Sprinting into the Wind & the Asshole Years

by Jessica Burdg

Warning: This article will not give you warm fuzzies. In fact, it has everything to do with being an asshole, a little to do with running and absolutely nothing to do with loving somebody—besides yourself, which is the most important kind of love. Read to the end, and you’ll see.

 

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I can confidently call myself a runner these days. I enjoy it, and I’m not half bad.  Not that it matters anymore if I’m good or not. Ironically, the only time I ever ran competitively was when I was terrible at it, and didn’t care to get any better. That was during the asshole years, which I consider to be between the ages of 16-22.

Let me explain. When you’re that age, it’s perfectly normal to be an asshole. Unfortunately, you just don’t realize it until you get older, look back at yourself during that time and understand. Of course, the level of asshole varies from person to person, but I Running Against the Wind - Assholefind it a commonality in that age group (myself oh-so-very-much included, so nobody get grumpy here!). You form relationships with people and things not necessarily based on purity and innocence. You’re surrounded by people who are the same age as you—who are also assholes—so it just happens. You take people for granted — like your parents — and you learn how much you can get away with. Later in life when you tone it down a little, some of that asshole mentality can be a good thing. Let’s call it gumption. When appropriately employed, it can save you from getting pushed around.

Back to running: I was a runner on an actual team during my asshole years, and I wasn’t very good. I’m much better now than I was then—that goes for my running and a lot of other things, too.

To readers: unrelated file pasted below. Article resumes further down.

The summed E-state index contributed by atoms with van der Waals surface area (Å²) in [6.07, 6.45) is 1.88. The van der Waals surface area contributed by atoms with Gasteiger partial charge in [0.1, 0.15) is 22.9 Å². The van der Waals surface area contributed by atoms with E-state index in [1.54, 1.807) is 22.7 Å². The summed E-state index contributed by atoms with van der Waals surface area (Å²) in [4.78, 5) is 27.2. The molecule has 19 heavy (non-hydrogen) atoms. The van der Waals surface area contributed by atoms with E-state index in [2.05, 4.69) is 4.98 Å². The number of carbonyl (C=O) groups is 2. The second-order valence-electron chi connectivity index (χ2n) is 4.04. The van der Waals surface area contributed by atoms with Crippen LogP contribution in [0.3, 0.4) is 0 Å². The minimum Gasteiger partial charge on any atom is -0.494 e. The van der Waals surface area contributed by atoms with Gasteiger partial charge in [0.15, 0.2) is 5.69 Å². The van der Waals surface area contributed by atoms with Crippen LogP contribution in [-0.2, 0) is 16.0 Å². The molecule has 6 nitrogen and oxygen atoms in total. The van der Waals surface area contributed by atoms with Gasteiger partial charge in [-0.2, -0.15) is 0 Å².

Anyway, I set off on a Saturday run recently, not realizing that the wind was about to blow me over at any given moment. I don’t have the most imposing physical stature. I’m a small person, and the wind was blowing 50 mph. Ok, really—I have no idea how to calculate wind speed or even what that process entails. I can tell you that it was blowing pretty damn hard, so we’re going to call it 50 mph for the sake of brevity. And, let’s be honest, so I don’t have to look it up. At times, I felt like I was going to fall over.

So, in true Seger-style, I was literally running against the wind on this particular morning. But, Bob, I’m going to call this more of a sprint. Arms and legs pumping full force, back bent, head down. . . and I was going nowhere. It took all I had to run one straightaway, but I kept going.

 I liken this to something my coach from my asshole years used to say (which I completely ignored because I was an asshole): “Use the hills,” he would tell us. “Everybody else is going to slow down or walk them in a race. Take them as opportunities and pass then.”

 I think we’ve already established that I never passed anybody. Looking back, though, he was right. If you look at hills, high winds or other obstacles as opportunities, they don’t become so looming anymore. If you change your perception, you can change the outcome of your race.

 It may have taken me an unreasonably long time to run the straightaways sprinting into the wind like that, but it wasn’t for a lack of effort. Your progress is not always indicative of your effort, but that doesn’t mean you should stop moving forward. Even when I felt like I was essentially standing still, I was still making a little progress—and I’ll be damned if I was going to stop. Maybe that was a little of the asshole—wait, gumption—coming out in me.

Running against the wind -asshole

Here’s the important part: When I finally turned the corner and had the wind at my back, I was flying so fast I didn’t believe my own Garmin. Good thing I didn’t stop when the wind willed me to, or I may never have realized I could go that fast.

 

***MrsMuffinTop note:  Jessica’s post came into my inbox on a really tough day, and I loved the sincere message of her words.   I hope this piece gives you the same motivation that it did me!